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Photo: Quinn Dombrowski under a Creative Commons license. This one sounds like the beginning of a B movie- last week, the residents of Kivalina, Alaska were surprised to find a mysterious orange goo washing up on their shores. It was determined that the goo was neither man-made nor petroleum based, and it soon dried up and blew away in the wind. So what was the goo, and how did it end up on Alaskan shores? Turns out it was a ...Read the full story on TreeHugger
Photo by Jaymi Heimbuch There are over 250,000 species of flowering plants. While some can rely on self-pollination, many rely on a wide range of other animals and insects to pollinate them so that they can reproduce. What's amazing is the level of evolutionary prowess that flowering plants have put into attracting exactly the type of pollinators they need. Jonathan Drori gave a fascinating and beautiful TED talk about the crazy, cool, and curious strategies flowers employ. Watch after the jump. ...Read the full story on TreeHugger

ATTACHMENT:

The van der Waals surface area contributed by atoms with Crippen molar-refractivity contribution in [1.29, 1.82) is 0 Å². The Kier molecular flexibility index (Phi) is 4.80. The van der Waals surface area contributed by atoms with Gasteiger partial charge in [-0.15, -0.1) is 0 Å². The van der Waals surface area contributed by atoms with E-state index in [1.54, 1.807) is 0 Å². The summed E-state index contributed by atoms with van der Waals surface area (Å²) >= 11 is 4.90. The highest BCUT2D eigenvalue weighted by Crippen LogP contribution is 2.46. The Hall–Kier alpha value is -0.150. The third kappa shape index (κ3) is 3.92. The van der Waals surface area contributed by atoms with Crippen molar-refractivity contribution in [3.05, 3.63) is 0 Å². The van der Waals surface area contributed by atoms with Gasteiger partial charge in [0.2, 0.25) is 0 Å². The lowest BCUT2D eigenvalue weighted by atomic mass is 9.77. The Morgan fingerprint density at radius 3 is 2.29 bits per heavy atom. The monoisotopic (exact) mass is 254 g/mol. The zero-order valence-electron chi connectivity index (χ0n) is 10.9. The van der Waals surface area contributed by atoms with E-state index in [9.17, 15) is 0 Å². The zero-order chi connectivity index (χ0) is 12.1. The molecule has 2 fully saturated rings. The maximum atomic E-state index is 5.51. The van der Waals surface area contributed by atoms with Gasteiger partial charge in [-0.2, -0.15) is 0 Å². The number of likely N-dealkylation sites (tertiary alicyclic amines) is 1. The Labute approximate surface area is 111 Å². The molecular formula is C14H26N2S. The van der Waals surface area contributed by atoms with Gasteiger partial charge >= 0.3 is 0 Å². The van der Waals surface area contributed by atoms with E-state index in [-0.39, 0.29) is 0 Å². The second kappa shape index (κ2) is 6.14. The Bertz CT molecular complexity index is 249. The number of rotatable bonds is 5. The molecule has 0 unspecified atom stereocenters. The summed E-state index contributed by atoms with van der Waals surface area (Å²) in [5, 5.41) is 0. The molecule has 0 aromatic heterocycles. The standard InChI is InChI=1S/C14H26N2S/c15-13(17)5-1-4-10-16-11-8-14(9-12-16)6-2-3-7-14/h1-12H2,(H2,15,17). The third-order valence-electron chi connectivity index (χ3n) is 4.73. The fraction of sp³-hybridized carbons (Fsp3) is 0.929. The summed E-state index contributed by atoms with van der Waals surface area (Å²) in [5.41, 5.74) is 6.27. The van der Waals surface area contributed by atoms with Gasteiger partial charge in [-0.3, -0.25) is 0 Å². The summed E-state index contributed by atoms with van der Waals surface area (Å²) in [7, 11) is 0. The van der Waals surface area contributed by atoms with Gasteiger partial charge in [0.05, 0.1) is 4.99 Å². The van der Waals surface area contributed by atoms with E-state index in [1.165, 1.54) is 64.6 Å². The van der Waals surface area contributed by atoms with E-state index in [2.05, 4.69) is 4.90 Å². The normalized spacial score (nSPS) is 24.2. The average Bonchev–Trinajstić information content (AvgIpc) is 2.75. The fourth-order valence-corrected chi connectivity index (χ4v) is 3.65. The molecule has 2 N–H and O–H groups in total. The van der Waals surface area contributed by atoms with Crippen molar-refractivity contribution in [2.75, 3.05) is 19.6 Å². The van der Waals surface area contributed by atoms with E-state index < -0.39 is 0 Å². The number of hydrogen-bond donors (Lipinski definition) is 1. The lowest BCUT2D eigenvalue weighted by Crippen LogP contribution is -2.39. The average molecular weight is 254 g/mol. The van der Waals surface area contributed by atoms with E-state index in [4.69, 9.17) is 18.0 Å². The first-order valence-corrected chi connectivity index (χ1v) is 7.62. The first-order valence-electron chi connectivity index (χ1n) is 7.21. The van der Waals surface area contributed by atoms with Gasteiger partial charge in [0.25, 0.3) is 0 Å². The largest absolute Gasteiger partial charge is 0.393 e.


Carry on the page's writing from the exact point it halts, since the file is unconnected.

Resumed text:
Photo: hweiling / cc If you've ever wanted to go venturing into some uncharted cave in search of exotic species yet unknown to science, then please extend your index finger and place it into your belly button. Done? Okay, now welcome to the habitat of potentially some 1,400 bacterial strains -- hundreds of which may be unidentified. According to biologists from the Belly Button Biodiversity project, human navels are home to an astonishing number of new microbes. and it may be...Read the full story on TreeHugger
Photo by OakleyOriginals via Flickr CC Considering the recent hubbub over cucumbers infected with E. coli in Europe, it's not surprising some folks might consider more, um, technological ways to grow them. A Japanese astronaut plans to harvest cucumbers aboard the International Space Station. ...Read the full story on TreeHugger